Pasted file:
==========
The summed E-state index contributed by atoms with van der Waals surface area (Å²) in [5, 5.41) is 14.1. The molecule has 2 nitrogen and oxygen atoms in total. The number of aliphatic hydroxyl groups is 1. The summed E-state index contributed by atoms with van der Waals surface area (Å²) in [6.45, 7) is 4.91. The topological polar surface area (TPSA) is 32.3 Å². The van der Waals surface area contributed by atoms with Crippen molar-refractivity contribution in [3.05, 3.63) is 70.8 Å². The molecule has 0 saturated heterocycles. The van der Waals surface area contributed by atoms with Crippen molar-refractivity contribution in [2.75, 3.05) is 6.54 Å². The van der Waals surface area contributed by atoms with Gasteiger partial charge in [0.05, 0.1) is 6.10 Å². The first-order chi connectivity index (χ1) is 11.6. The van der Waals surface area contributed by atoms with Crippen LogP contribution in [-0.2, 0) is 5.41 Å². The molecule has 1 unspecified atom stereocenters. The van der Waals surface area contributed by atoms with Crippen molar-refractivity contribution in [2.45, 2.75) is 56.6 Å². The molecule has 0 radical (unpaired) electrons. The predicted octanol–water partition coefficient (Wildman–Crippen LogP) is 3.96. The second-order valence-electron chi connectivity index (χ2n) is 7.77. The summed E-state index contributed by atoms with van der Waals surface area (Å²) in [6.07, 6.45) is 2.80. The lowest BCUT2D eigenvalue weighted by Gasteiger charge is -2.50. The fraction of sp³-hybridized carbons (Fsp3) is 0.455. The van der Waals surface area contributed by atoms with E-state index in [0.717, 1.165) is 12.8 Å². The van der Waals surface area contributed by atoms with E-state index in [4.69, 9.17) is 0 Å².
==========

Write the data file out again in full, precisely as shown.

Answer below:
The summed E-state index contributed by atoms with van der Waals surface area (Å²) in [5, 5.41) is 14.1. The molecule has 2 nitrogen and oxygen atoms in total. The number of aliphatic hydroxyl groups is 1. The summed E-state index contributed by atoms with van der Waals surface area (Å²) in [6.45, 7) is 4.91. The topological polar surface area (TPSA) is 32.3 Å². The van der Waals surface area contributed by atoms with Crippen molar-refractivity contribution in [3.05, 3.63) is 70.8 Å². The molecule has 0 saturated heterocycles. The van der Waals surface area contributed by atoms with Crippen molar-refractivity contribution in [2.75, 3.05) is 6.54 Å². The van der Waals surface area contributed by atoms with Gasteiger partial charge in [0.05, 0.1) is 6.10 Å². The first-order chi connectivity index (χ1) is 11.6. The van der Waals surface area contributed by atoms with Crippen LogP contribution in [-0.2, 0) is 5.41 Å². The molecule has 1 unspecified atom stereocenters. The van der Waals surface area contributed by atoms with Crippen molar-refractivity contribution in [2.45, 2.75) is 56.6 Å². The molecule has 0 radical (unpaired) electrons. The predicted octanol–water partition coefficient (Wildman–Crippen LogP) is 3.96. The second-order valence-electron chi connectivity index (χ2n) is 7.77. The summed E-state index contributed by atoms with van der Waals surface area (Å²) in [6.07, 6.45) is 2.80. The lowest BCUT2D eigenvalue weighted by Gasteiger charge is -2.50. The fraction of sp³-hybridized carbons (Fsp3) is 0.455. The van der Waals surface area contributed by atoms with E-state index in [0.717, 1.165) is 12.8 Å². The van der Waals surface area contributed by atoms with E-state index in [4.69, 9.17) is 0 Å².